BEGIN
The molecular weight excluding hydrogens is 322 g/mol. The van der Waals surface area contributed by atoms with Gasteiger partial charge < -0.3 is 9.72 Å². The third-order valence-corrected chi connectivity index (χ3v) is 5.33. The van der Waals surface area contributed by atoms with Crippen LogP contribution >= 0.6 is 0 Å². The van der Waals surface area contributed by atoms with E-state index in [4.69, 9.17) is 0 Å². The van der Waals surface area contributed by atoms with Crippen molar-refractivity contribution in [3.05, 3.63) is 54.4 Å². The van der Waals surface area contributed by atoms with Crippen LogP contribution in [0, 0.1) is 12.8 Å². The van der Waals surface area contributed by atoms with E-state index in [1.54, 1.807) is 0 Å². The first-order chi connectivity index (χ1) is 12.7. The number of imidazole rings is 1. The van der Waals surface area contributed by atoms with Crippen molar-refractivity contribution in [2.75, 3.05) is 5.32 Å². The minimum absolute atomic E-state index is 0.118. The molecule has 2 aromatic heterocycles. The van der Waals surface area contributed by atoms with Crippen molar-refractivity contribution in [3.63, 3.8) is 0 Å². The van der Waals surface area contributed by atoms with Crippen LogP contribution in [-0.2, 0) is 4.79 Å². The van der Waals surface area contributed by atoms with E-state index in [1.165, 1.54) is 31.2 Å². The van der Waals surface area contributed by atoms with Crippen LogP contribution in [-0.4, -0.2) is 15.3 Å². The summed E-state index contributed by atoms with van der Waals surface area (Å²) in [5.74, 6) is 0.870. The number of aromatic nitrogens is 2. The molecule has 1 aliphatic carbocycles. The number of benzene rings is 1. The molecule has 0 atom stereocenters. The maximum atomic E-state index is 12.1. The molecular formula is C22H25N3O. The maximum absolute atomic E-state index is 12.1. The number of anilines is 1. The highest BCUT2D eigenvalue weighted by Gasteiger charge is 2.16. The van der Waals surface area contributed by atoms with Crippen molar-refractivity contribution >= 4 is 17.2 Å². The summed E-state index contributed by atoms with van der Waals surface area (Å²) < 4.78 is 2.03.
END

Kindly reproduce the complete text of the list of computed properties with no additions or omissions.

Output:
The molecular weight excluding hydrogens is 322 g/mol. The van der Waals surface area contributed by atoms with Gasteiger partial charge < -0.3 is 9.72 Å². The third-order valence-corrected chi connectivity index (χ3v) is 5.33. The van der Waals surface area contributed by atoms with Crippen LogP contribution >= 0.6 is 0 Å². The van der Waals surface area contributed by atoms with E-state index in [4.69, 9.17) is 0 Å². The van der Waals surface area contributed by atoms with Crippen molar-refractivity contribution in [3.05, 3.63) is 54.4 Å². The van der Waals surface area contributed by atoms with Crippen LogP contribution in [0, 0.1) is 12.8 Å². The van der Waals surface area contributed by atoms with E-state index in [1.54, 1.807) is 0 Å². The first-order chi connectivity index (χ1) is 12.7. The number of imidazole rings is 1. The van der Waals surface area contributed by atoms with Crippen molar-refractivity contribution in [2.75, 3.05) is 5.32 Å². The minimum absolute atomic E-state index is 0.118. The molecule has 2 aromatic heterocycles. The van der Waals surface area contributed by atoms with Crippen molar-refractivity contribution in [3.63, 3.8) is 0 Å². The van der Waals surface area contributed by atoms with Crippen LogP contribution in [-0.2, 0) is 4.79 Å². The van der Waals surface area contributed by atoms with E-state index in [1.165, 1.54) is 31.2 Å². The van der Waals surface area contributed by atoms with Crippen LogP contribution in [-0.4, -0.2) is 15.3 Å². The summed E-state index contributed by atoms with van der Waals surface area (Å²) in [5.74, 6) is 0.870. The number of aromatic nitrogens is 2. The molecule has 1 aliphatic carbocycles. The number of benzene rings is 1. The molecule has 0 atom stereocenters. The maximum atomic E-state index is 12.1. The molecular formula is C22H25N3O. The maximum absolute atomic E-state index is 12.1. The number of anilines is 1. The highest BCUT2D eigenvalue weighted by Gasteiger charge is 2.16. The van der Waals surface area contributed by atoms with Crippen molar-refractivity contribution >= 4 is 17.2 Å². The summed E-state index contributed by atoms with van der Waals surface area (Å²) < 4.78 is 2.03.